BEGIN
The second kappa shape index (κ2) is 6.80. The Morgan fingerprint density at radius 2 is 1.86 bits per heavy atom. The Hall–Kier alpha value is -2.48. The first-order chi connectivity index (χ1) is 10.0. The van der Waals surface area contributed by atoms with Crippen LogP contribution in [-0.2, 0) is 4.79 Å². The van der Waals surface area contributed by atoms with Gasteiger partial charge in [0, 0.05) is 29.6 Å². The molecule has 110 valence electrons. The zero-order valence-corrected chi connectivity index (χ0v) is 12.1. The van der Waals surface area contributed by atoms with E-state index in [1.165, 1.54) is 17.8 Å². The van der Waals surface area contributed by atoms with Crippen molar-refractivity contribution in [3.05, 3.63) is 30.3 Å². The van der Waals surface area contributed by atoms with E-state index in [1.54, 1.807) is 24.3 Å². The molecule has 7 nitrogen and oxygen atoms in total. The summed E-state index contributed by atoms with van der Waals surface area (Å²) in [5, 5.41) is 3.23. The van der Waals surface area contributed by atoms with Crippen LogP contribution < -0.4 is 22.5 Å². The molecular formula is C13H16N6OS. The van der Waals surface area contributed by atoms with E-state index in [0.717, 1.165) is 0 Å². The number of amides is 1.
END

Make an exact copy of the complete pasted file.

The second kappa shape index (κ2) is 6.80. The Morgan fingerprint density at radius 2 is 1.86 bits per heavy atom. The Hall–Kier alpha value is -2.48. The first-order chi connectivity index (χ1) is 10.0. The van der Waals surface area contributed by atoms with Crippen LogP contribution in [-0.2, 0) is 4.79 Å². The van der Waals surface area contributed by atoms with Gasteiger partial charge in [0, 0.05) is 29.6 Å². The molecule has 110 valence electrons. The zero-order valence-corrected chi connectivity index (χ0v) is 12.1. The van der Waals surface area contributed by atoms with E-state index in [1.165, 1.54) is 17.8 Å². The van der Waals surface area contributed by atoms with Crippen molar-refractivity contribution in [3.05, 3.63) is 30.3 Å². The van der Waals surface area contributed by atoms with E-state index in [1.54, 1.807) is 24.3 Å². The molecule has 7 nitrogen and oxygen atoms in total. The summed E-state index contributed by atoms with van der Waals surface area (Å²) in [5, 5.41) is 3.23. The van der Waals surface area contributed by atoms with Crippen LogP contribution < -0.4 is 22.5 Å². The molecular formula is C13H16N6OS. The van der Waals surface area contributed by atoms with E-state index in [0.717, 1.165) is 0 Å². The number of amides is 1.